Monday, November 30, 2009

I Watch TV

So in stunning news, I watch TV! This TV-watching doesn't just include educational things like MSNBC, the History Channel (a favorite of Ferret, actually), or the Bran Network. I watch cartoons, oh yes I do. Among others, I watch Chowder, and Spongebob, and Phineas and Ferb. Now what do these shows have in common? Well, the first two were both worked on by the same guy, C. H. Greenblatt. (Yes, that's his real name. He also worked on The Grim Adventured of Billy and Mandy, which I also LOVE.)
Anyway, that AND! They are some of my favorties to watch. They are all lots of fun and not too think-require-y and generally not problematic in terms of the messages or ideas behind the storylines. They usually have good messages or (in the case of Chowder) are so cool to look at that I don't care that the message is something like "Don't fill up your boss's kitchen with a family of fart-clouds". Don't ask.

The not-silver lining here, the problem that I have with these 3 particular cartoons- but not JUST these 3- is the female characters. All 3 shows are centered loosely around a pair of male characters. When they have ladiez onscreen, it's to be a romantic interest or a punchline. The female characters are usually more 2-dimensional and less sympathetic than the guys. And that makes me sad, because I wish there was something I could watch on TV for pleasure that didn't make me wince at every girly giggle or shrieking harpy caricature.
But alas, guess not.

Let's get started, shall we? I'll be listing the main characters in each show, a couple supporting characters, and some traits, as well as whether or not we are meant to like each character. Me snarking about gendered behavior will be in italics.

SPONGEBOB SQUAREPANTS: Who lives in a pineapple under the sea? This show is about a sponge who's a fry cook being happy and well-dressed at the bottom of the ocean. Has been applauded for lack of sex and violence. Most of the characters don't exhibit stereotypical gendered behavior, which is refreshing. However, there're a few, and my main problem is that the female characters get way less screen time and are more often the butt of the joke than the male characters. Another case of male-as-default.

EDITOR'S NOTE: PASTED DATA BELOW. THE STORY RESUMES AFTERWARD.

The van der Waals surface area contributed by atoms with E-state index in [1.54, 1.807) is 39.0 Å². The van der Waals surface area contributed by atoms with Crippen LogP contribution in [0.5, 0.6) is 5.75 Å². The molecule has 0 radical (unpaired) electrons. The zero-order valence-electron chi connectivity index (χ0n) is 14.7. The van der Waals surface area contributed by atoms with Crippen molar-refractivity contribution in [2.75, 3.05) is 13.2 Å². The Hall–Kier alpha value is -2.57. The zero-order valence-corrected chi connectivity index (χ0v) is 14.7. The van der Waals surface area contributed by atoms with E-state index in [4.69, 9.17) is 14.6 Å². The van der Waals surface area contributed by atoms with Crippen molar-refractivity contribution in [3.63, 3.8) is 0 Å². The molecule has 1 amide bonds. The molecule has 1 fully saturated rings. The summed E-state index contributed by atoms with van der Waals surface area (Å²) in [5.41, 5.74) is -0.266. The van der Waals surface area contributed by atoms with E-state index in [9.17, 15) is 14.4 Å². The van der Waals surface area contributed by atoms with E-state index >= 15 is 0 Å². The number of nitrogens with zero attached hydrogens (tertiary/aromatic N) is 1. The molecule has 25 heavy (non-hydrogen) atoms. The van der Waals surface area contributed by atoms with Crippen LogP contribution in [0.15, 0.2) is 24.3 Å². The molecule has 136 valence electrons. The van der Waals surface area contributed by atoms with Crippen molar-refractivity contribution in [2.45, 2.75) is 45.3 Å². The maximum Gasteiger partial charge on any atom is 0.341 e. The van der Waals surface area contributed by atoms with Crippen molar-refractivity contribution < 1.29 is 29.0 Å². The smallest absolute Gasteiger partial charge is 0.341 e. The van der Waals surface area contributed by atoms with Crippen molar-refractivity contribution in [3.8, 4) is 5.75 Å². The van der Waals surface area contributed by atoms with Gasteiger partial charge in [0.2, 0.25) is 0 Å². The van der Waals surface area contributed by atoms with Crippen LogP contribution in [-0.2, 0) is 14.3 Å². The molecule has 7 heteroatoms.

-Spongebob: Likable. Happy. Naive. The star of the show. Loves being a fry-cook, weirdly.
-Patrick: Likable, sort of. Very, very stupid. The literal star(fish).
-Mr Krabs: Crusty and really stingy, but sometimes sympathetic.
-Squidward: A squid, Spongebob's neighbor. Not likable. At all.
-Sandy Cheeks: Her name is a pun. Ha, ha. She's a literal outsider (a squirrel, underwater). She is shown as being smart, usually. Also a tough, athletic karate expert, which is refreshing. Unfortunately, she is in less episodes than, say, Squidward.
-Mrs. Puff: Spongebob's long-suffering driving instructor. A widow. Not a main character, but the only other regular lady in the series, besides
-Pearl: Mr Krabs's incongruous whale daughter. Spoiled girly teenager <-- Gasp! I've never seen a teenage girl depicted as bratty and spoiled before!
-Plankton: The bad guy on the show. Shouts a lot, and is really small. Has some issues, and I think this because of
-Karin: Plankton's wife, whom he made. Because she's a COMPUTER. Yeah. And every once in awhile he threatens to "unplug her" or "take her apart and build a new model" cause that's not creepy at all. <-- Wife as nagging and unsupportive.

CHOWDER: Fairly new to the scene. Features cool animation and visuals, as well as several different media like puppets or claymation. It's about an apprentice chef in a fantastic city where everyone has the name of a food. A lot of the humor is crude or absurdist. We are meant to understand that there are flaws in all these characters. Strangely enough, we don't often see anyone else cooking besides Mung and Chowder. Not sure why.